There has always been a distinct sense of pride that emanates from Scotland in everything from food to scientific advancement. Scotland can lay claim to have invented huge numbers of things, such as pneumatic tyres, Macadamised roads, canal design, wave powered generators, the telephone, the television and the ATM and PIN bank withdrawal system; all from a population barely above 5 million.
One area where Scotland has beaten its local neighbours to the punch was announced recently; the plastic currency note. Clydesdale Bank has announced the first bank note to incorporate plastic will be available from 2016, one year before the Bank of England. These technologically advanced notes will be more durable and harder to counterfeit, meaning reduced costs from fake notes and defaced bills.
Although plastic isn’t our particular area, the design of the new fiver is very interesting, featuring Sir William Arrol and the Forth Bridge on either side. The two images are intrinsically linked, as Arrol was the civil engineer at the head of Sir William Arrol & Co who were responsible for building the Forth Bridge.
Arrol, born in Renfrewshire in 1939, is the epitome of the self-made man. He started his first job in a cotton mill aged 9, but trained as a blacksmith from 13. He attended night school to study mechanics and hydraulics, which allowed him a position with a bridge manufacturer in Glasgow. His career progression was solid and relentless, until he opened his own company in his early forties and quickly became a world leader.
Although Arrol and his company were greatly involved in the Forth Bridge, its rise to fame was much more troubled. When the old ferries were deemed unfit for Edinburgh’s needs, the original plan was to tunnel under the river. In 1818, a triple-span suspension bridge, made from 2,500 tonnes of iron was suggested, eventually being rejected as insufficient and unable to carry railway traffic. There were also problems with the silt bed of the river, as boreholes as deep as 70m failed to find bedrock. Planning progressed under new designs by Thomas Bouch, until the Tay Bridge disaster in 1879. Also designed by Bouch, the bridge collapsed in high winds, killing many and ending Bouch’s career as the cause of the disaster was later identified as poor material choices and bad design.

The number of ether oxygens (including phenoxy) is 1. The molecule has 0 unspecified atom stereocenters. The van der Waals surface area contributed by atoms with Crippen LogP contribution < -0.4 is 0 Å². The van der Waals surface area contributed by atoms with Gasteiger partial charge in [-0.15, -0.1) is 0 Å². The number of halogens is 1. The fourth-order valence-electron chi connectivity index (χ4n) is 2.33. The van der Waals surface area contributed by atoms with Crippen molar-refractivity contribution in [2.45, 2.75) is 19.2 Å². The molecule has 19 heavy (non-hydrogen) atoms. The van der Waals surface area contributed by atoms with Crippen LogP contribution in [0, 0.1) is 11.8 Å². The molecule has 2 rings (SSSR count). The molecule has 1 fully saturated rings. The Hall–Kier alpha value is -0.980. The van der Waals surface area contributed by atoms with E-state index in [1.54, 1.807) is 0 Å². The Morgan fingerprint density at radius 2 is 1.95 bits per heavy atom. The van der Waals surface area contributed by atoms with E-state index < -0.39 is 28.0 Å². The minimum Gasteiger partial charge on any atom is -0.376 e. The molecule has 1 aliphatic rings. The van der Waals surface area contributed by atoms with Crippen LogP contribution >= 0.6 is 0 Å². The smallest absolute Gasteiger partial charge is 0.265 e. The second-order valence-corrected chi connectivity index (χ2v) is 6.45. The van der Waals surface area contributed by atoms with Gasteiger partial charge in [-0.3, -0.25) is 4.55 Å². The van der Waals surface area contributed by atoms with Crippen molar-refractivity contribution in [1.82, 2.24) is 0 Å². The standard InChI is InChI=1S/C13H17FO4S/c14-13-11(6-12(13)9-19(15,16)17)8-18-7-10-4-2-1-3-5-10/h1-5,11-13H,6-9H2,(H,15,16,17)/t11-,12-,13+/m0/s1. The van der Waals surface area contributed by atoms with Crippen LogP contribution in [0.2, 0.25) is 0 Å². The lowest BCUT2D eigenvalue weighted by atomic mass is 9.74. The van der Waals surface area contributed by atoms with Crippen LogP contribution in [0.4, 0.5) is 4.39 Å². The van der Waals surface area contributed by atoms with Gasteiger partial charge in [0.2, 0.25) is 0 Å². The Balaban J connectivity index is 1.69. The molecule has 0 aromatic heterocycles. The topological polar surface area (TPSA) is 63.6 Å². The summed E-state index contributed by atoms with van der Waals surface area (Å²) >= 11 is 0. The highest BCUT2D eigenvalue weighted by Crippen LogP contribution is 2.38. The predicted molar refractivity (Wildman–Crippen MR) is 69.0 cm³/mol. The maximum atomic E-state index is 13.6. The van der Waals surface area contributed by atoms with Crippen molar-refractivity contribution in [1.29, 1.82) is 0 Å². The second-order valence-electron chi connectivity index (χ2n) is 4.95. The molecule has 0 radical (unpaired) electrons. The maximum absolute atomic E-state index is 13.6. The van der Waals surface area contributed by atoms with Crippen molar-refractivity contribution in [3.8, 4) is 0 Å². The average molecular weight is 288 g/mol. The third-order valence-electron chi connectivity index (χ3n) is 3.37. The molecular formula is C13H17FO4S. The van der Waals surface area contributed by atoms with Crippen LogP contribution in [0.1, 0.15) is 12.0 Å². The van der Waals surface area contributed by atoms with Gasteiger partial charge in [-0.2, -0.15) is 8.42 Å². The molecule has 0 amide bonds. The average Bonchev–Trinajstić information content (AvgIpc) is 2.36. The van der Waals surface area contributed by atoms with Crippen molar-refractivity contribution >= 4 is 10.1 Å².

It was actually Arrol who provided the materials for the Tay Bridge and although the materials themselves were good, they weren’t up to the task of supporting such a bridge and it was later identified that they shouldn’t have been used. In 1881, Bouch’s plans were officially abandoned and by 1882 they’d been redrawn and worked formalised for Sir William Arrol & Co., using 55,000 tonnes of steel that was delivered to site by train.
Construction finished in 1890 and the bridge was a marvel of the day. It was the longest single cantilever bridge in the world until 1917 and remains second longest today at 9 miles across.
One possible reason that these bank notes have been opted for in 2016 is that this marks the 125th anniversary of the Forth Bridge, making it a fitting tribute not only to the occasion, but also marking a nomination for the structure to become a UNESCO World Heritage Site. In terms of a daily reminder of the great things achieved by Scotland using groundbreaking design, top quality materials and great ingenuity, being on another kind of breakthrough in bank notes is a pretty good tribute.